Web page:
With two out in the 14th, however, Jimmy Wynn just absolutely blasted a solo home run deep into center field, and the Dodgers were ecstatically ahead, 1-0. I imagined it was Doug Rau coming on to throw for Walt Alston in the bottom of the 14th, but I'm embarrassed to admit that I've subsequently learned Doug Rau did not pitch in the actual 1974 World Series. One would think this would not be much of a suspension-of-disbelief reach for someone capable of transforming Madisonville's little Lakeshore neighborhood into a packed and anxious Oakland-Alameda County Coliseum in his mind, but one would be wrong.

Whatever, though, Doug Rau just absolutely mowed down the defending champs in the bottom of the 14th, and the Dodgers are suddenly on top of the 1974 World Series, one game to zilch. I've also subsequently learned that the 1974 World Series actually opened at Dodger Stadium, not in Oakland. But I'm already dealing with my Doug Rau disaster, so I'm just rolling with this one, too.

I am 51 years old!


  1. I taught my 11-year-old daughter today how to read and administer a prescription, and I feel like the greatest father in the world (present company excluded, of course).

  2. Here's a clip from the very first American Music Awards, in 1974. After Helen Reddy's performance, Roberta Flack (one of my favorites) comes on to present the award for favorite pop male vocalist, who explains that her "pleasure in giving this award is tempered by the recent passing of young Jim Croce, a brilliant and sensitive composer and singer who will be sorely missed by us all." Nominees are Croce, Elton John and Stevie Wonder (three other of my favorites), and Mrs. Jim Croce accepts the award to a very touching standing ovation as the orchestra strikes up "Bad, Bad Leroy Brown."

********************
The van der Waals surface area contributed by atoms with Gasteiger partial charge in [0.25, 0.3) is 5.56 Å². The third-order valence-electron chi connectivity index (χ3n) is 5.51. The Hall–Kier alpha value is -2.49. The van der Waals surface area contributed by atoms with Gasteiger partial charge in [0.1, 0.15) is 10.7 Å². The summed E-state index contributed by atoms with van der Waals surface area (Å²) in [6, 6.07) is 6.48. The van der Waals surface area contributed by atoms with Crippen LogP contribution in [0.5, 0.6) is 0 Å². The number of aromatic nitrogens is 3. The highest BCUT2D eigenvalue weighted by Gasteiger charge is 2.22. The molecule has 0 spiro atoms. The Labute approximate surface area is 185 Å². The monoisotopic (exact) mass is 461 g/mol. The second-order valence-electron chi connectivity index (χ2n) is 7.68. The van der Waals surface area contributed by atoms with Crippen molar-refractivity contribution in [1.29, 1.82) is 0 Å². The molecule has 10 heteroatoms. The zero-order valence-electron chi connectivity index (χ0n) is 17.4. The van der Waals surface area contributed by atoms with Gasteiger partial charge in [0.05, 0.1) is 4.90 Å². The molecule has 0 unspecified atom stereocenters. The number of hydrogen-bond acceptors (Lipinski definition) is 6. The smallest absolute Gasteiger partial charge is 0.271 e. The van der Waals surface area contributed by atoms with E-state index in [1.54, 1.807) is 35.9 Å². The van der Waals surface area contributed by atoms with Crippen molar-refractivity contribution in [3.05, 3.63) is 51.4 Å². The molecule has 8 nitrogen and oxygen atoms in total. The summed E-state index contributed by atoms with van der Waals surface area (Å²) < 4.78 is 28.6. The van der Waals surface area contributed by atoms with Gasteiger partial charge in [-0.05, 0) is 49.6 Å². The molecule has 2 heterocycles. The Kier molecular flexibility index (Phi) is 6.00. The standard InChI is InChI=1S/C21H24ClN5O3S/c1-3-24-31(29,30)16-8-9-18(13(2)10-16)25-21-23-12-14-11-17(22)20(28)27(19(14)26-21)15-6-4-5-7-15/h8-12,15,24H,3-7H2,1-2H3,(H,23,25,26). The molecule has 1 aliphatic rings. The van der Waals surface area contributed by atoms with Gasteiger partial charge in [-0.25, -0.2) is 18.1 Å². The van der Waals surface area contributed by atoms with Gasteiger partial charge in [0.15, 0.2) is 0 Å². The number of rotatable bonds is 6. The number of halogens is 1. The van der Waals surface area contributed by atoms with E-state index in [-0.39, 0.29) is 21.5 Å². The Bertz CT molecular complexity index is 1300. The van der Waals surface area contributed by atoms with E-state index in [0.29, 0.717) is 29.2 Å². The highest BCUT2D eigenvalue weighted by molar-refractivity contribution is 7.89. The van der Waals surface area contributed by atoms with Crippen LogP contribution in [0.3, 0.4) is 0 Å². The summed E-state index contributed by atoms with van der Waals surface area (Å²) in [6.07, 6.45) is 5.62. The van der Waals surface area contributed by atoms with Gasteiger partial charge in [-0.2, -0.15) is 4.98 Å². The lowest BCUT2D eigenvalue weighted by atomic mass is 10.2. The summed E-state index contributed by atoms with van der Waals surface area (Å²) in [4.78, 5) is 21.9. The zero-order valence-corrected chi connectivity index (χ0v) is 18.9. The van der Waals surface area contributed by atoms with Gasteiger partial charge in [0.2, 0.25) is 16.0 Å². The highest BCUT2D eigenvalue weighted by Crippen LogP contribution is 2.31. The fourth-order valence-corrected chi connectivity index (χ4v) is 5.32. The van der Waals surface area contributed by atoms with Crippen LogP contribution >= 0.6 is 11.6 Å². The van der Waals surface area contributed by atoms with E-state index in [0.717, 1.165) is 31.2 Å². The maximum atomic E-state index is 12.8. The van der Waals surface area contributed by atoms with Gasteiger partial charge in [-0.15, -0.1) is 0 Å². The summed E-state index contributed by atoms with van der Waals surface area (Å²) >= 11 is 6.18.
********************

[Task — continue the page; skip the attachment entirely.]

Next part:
3. I never was much for Queen, and here's an interesting hit of theirs that I've mostly never paid attention to. It's still not my thing, but it's definitely it's own interesting thing. I decided to give Queen more of a try after finally seeing that amazing Bohemian Rhapsody movie. The scene at the end where Freddie Mercury's father offers snacks to his son and his son's partner is one of the prettiest things I've ever seen in a movie.

  4. Thank you. The Dodgers won again yesterday, in Game 2, and again it was a Jim Wynn solo shot for a 1-0 victory. You might think that sounds made up, but it wasn't--it was the third batter on our walk that homered, and I looked it up when I got home and learned that Jim Wynn was Walt Alston's third batter in real Game 2. Don Sutton had some tough moments but pitched out of a bases-loaded-with-no-out jam in the sixth, and then Mike Marshall soaked out the fire after Sutton yielded a leadoff double to Jesus Alou in the bottom of the ninth.

  5. I don't mean to brag, but, so far, I've won both the Clue and Monopoly National Parks Edition games we've played in my house since things shut down in Madisonville last week. Also, the A's have rallied in Los Angeles to even my 1974 World Series: 2-1 in Game 3 and 2-0 in 16-inning Game 4.